The Grumpy Sparrow and the Unfortunate Trees

Why am I like this.


 

Sparrow

 

It was a Sunday full of wine and sprinkles for all but the poor and the poorly, and the animals in the forest rejoiced but for a grumpy little sparrow who fluttered about, searching for some sweet, sweet white to abate his surly demeanor.

“Sir Sparrow!” called a canary from a branch above.  “Why so somber on such a beautiful day?”

The sparrow settled on another branch.  “It is a medium day at best – at the very best – and, if you must know, I’ve had not a bite to eat for its entirety.”

“Ah, well, there are some crickets in the underbrush just east of here!”

The sparrow glowered.  “I’ve had my fill of cricket.  Begone with your sunny feathers and lackluster suggestions.”

“Suit yourself, then!”  The canary took her leave.

It was in that moment that the sparrow noticed a leaf to his left of precisely the wrong shade of yellow-green.  Properly offended, he bent down and plucked the unsightly thing from his perch.  Doing so, however, created an imbalance with the other side of the branch, so he plucked a second leaf to even things out.

Several minutes later, the branch was laid bare.

Please do not remove all of my leaves, Mr. Sparrow, said the tree in a language made of rustles.  I need them to photosynthesize.

The sparrow pecked the tree in irritation, then took to the air.  But in his haste to be on with his search, he neglected to pay sufficient mind to overhead clearance, and promptly bonked his head upon a higher branch and plummeted to the earth below.

He awoke sometime later to the gentle shake of a thin brown squirrel.  “Are you all right?” asked the squirrel, nosing him when he stirred.  “Come on – let’s get you up before a fox comes around and spots you like this.”

The sparrow hopped to his feet and stretched out his wings, which felt intact.  “I’m fine.  I was merely seeing what it must feel like to be one of those stupid birds who falls to the ground for no good reason at all.  To see if I could better sympathize with them, you understand.”

“Oh!  Did it work?”

“No.”

“Haha!  You’re a funny one, sparrow.”

“I’m hungry, is what I am.  I can’t seem to find a spec of sugar anywhere.”

The squirrel’s eyes brightened and he clapped his paws together.  “Oh!  You’re in luck!  I have a big pile of it in my tree.”  He gestured to a knothole in a nearby oak.  “I’ll tell you what – if you help me gather a couple of the hard-to-reach acorns up there, you can have as much of it as you want!”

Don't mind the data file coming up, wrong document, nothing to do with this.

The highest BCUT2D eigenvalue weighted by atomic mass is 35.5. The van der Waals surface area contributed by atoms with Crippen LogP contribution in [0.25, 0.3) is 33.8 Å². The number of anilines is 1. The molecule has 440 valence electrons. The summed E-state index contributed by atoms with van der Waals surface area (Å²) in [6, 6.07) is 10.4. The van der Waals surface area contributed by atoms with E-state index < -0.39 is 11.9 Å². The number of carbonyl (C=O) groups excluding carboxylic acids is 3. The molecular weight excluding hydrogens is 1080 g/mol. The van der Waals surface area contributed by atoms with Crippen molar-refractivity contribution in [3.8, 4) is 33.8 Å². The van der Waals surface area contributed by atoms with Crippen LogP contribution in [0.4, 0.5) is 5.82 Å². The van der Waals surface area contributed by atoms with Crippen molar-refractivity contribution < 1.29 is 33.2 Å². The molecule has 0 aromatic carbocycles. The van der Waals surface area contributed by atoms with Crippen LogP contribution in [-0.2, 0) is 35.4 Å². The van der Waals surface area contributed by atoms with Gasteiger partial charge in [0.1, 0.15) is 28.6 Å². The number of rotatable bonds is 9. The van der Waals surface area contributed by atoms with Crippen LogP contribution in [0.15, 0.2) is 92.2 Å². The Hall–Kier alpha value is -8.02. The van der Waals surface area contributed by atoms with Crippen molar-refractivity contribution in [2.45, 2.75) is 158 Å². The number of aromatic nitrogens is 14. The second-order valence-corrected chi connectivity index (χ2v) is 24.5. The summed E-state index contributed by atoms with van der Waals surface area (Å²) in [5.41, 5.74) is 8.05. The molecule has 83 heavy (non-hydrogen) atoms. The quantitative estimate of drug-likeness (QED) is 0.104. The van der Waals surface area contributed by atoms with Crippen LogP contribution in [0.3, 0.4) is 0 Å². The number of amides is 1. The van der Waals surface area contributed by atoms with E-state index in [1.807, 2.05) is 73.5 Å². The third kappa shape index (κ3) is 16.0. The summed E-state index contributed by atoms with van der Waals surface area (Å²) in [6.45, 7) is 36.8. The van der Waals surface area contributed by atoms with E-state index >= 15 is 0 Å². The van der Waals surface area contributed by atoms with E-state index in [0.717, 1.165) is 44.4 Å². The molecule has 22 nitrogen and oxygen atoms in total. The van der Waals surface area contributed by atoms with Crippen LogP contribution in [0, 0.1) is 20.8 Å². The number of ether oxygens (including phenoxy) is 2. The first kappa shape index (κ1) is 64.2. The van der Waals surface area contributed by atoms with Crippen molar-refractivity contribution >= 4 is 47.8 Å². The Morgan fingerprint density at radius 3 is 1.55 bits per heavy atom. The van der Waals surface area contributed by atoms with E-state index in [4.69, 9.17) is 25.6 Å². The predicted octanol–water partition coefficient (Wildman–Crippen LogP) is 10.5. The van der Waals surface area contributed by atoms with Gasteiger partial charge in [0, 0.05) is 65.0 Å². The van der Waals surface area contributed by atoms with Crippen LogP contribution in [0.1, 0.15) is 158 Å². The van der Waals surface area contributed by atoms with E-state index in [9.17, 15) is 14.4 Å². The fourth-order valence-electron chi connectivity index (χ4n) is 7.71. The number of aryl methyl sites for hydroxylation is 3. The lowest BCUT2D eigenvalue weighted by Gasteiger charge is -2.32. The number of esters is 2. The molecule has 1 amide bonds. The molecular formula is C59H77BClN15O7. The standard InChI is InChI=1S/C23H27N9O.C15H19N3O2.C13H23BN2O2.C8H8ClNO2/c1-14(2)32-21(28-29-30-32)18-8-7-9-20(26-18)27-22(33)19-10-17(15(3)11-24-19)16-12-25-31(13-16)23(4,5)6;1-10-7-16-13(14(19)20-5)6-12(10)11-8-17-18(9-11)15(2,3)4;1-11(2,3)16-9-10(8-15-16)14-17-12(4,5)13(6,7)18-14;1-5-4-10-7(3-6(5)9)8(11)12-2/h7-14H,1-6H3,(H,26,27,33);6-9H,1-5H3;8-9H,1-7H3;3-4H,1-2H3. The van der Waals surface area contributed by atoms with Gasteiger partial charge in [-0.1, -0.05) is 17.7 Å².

The sparrow considered this for a moment, and then ended the squirrel’s life.

Slipping into the oak, the sparrow instantly noticed the heap of glorious snowy powder tucked away in one corner of the hole.  Wasting not another moment, he thrust his beak into it, but then immediately recoiled.

The sparrow puffed up, pregnant with rage, for it was not sugar at all, but saccharin – a devious impostor created by man.  He knew this, for as well as grumpy he was a clever sparrow.  In fact, a human child had once tried to feed him saccharin.  A child who had concluded that day with fewer fingers than she had begun it.

The sparrow thwacked the atrocious substance with a wing, sending up a billow of grievous white dust which settled upon his feathers.

A squirrel was a low-quality creature, he reminded himself.


 

Bene scribete.

The Bag of Promises

No.


 

bag

 

Somewhere deep within the Forest of Meaning there lay a bag filled with promises for every creature, great and small.

On one bright and meaningful day, as woodland critters gathered around to await their chances at it, a nervous brown squirrel approached and ruffled through the bag as though, one might say, he were rooting for acorns.  When at last he found his, it promised him:

Your tail will grow much larger this summer.

This pleased the squirrel greatly, for he had chosen a very large tree as his home to compensate for the lack of confidence his currently meager tail provided him.  A large home and a large tail?   Well, the squirrelettes wouldn’t be able to resist him then.  He thanked the bag and moved on.

Next, it was the turn of a fluffy white bunny.  She sniffed around in the bag and quickly located her promise:

Your hops will be bouncier than ever this week, and by its end, you will find your one true rabbity love.

The bunny hopped in excitement and nuzzled the bag with gratitude, then bounded away.

A deer came afterward.  She hoofed around the bag and located a promise just for her:

You will run with more grace and speed than you thought possible, and avoid the jaws of the wolf.

This was, of course, splendid news.  The deer had a very young fawn and would not like to see him orphaned.  Well, naturally she wouldn’t see him orphaned, as in such a scenario she would be deceased.  The opposite was entirely preferable.  She sighed in relief and trotted off.

A cricket followed.  He crawled into the bag and searched around.  He dug through all the promises, explored every corner, scoured every inch, but could find no promise meant for him.

The cricket was crestfallen.  “Dear bag,” he pleaded, “have you nothing to promise me?”